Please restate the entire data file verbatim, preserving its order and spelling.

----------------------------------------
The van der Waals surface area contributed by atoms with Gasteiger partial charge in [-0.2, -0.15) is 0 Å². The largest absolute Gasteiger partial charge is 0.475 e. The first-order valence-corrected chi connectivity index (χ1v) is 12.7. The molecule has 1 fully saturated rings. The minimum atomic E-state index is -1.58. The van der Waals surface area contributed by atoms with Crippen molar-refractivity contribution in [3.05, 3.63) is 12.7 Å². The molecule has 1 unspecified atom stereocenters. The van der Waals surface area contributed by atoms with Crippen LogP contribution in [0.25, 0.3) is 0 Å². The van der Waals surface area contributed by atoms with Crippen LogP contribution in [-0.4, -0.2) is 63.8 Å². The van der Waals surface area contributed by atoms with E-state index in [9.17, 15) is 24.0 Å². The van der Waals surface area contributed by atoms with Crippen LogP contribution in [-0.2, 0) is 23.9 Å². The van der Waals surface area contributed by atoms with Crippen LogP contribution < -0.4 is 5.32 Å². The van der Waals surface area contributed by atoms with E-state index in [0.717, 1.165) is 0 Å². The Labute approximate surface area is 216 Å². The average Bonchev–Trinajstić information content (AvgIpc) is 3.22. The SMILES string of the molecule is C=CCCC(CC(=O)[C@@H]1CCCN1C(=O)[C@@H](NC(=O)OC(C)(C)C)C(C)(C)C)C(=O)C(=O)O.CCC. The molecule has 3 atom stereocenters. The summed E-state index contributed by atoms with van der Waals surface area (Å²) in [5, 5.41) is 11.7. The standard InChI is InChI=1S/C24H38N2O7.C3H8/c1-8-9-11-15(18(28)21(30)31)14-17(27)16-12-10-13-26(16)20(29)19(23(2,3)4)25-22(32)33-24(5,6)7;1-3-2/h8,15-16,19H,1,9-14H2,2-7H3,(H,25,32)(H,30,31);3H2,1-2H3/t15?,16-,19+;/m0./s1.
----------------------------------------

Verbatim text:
The van der Waals surface area contributed by atoms with Gasteiger partial charge in [-0.2, -0.15) is 0 Å². The largest absolute Gasteiger partial charge is 0.475 e. The first-order valence-corrected chi connectivity index (χ1v) is 12.7. The molecule has 1 fully saturated rings. The minimum atomic E-state index is -1.58. The van der Waals surface area contributed by atoms with Crippen molar-refractivity contribution in [3.05, 3.63) is 12.7 Å². The molecule has 1 unspecified atom stereocenters. The van der Waals surface area contributed by atoms with Crippen LogP contribution in [0.25, 0.3) is 0 Å². The van der Waals surface area contributed by atoms with Crippen LogP contribution in [-0.4, -0.2) is 63.8 Å². The van der Waals surface area contributed by atoms with E-state index in [9.17, 15) is 24.0 Å². The van der Waals surface area contributed by atoms with Crippen LogP contribution in [-0.2, 0) is 23.9 Å². The van der Waals surface area contributed by atoms with Crippen LogP contribution < -0.4 is 5.32 Å². The van der Waals surface area contributed by atoms with E-state index in [0.717, 1.165) is 0 Å². The Labute approximate surface area is 216 Å². The average Bonchev–Trinajstić information content (AvgIpc) is 3.22. The SMILES string of the molecule is C=CCCC(CC(=O)[C@@H]1CCCN1C(=O)[C@@H](NC(=O)OC(C)(C)C)C(C)(C)C)C(=O)C(=O)O.CCC. The molecule has 3 atom stereocenters. The summed E-state index contributed by atoms with van der Waals surface area (Å²) in [5, 5.41) is 11.7. The standard InChI is InChI=1S/C24H38N2O7.C3H8/c1-8-9-11-15(18(28)21(30)31)14-17(27)16-12-10-13-26(16)20(29)19(23(2,3)4)25-22(32)33-24(5,6)7;1-3-2/h8,15-16,19H,1,9-14H2,2-7H3,(H,25,32)(H,30,31);3H2,1-2H3/t15?,16-,19+;/m0./s1.